When New York’s top education official recently tried to explain away a high school homework assignment that asked students to defend the Holocaust, it was a pair of teenagers who taught the state a lesson.
The two teens objected when they were directed by their social studies teacher to use “your Nazi point of view” to explain the atrocities leading to the murder of millions of Europe’s Jews.
The state’s Education Commissioner initially sought to downplay the controversy as an exercise in “critical thinking” but later reversed course, and directed the school district not to repeat the lesson plan.
All of which raises an urgent question: just what are our school children learning about the most horrific crime in modern history?
A recent study by the Anti-Defamation League found that nearly a quarter of Americans had never heard of the Holocaust. More disturbingly, of those who had, one-fifth thought it was a hoax.
At a time when there have been increasing threats and anti-Semitic acts against people of the Jewish faith and Jewish institutions, that kind of ignorance is as frightening as it is dangerous.
New York State is one of just seven states that requires schools to teach students about the Holocaust. But two decades after that rule was enacted, there is no mechanism or review to ensure it’s being followed.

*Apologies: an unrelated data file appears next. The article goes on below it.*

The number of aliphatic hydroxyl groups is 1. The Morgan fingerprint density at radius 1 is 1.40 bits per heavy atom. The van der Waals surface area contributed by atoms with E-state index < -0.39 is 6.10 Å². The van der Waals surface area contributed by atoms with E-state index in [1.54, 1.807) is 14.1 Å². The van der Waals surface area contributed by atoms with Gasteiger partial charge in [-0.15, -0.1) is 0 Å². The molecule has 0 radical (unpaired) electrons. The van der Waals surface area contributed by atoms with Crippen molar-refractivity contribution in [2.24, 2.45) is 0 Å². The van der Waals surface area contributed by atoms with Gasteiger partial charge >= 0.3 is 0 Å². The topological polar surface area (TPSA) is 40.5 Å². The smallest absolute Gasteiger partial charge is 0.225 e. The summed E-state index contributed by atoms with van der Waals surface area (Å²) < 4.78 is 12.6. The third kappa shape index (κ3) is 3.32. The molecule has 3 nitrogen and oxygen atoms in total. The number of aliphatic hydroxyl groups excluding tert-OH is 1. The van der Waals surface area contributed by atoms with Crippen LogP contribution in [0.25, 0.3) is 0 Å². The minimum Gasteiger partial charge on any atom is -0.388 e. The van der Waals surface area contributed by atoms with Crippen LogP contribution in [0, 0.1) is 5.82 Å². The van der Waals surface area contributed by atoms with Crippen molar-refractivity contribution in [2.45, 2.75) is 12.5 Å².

That’s why I recently introduced legislation requiring the State Education Department to survey school districts across the state, and to take immediate steps to ensure compliance.
Our public schools exist to teach the basics of reading, writing and math, but also “to foster in the children of the state moral and intellectual qualities which are essential in preparing to meet the obligations of citizenship.” (Education Law §801)
Understanding and learning from the past changes the future for the better. And a better future is something we all want and deserve.
Two teens used their “critical thinking” to teach us all a valuable lesson about tolerance and understanding. It’s now up to us to make sure that lesson is shared with everyone in our society.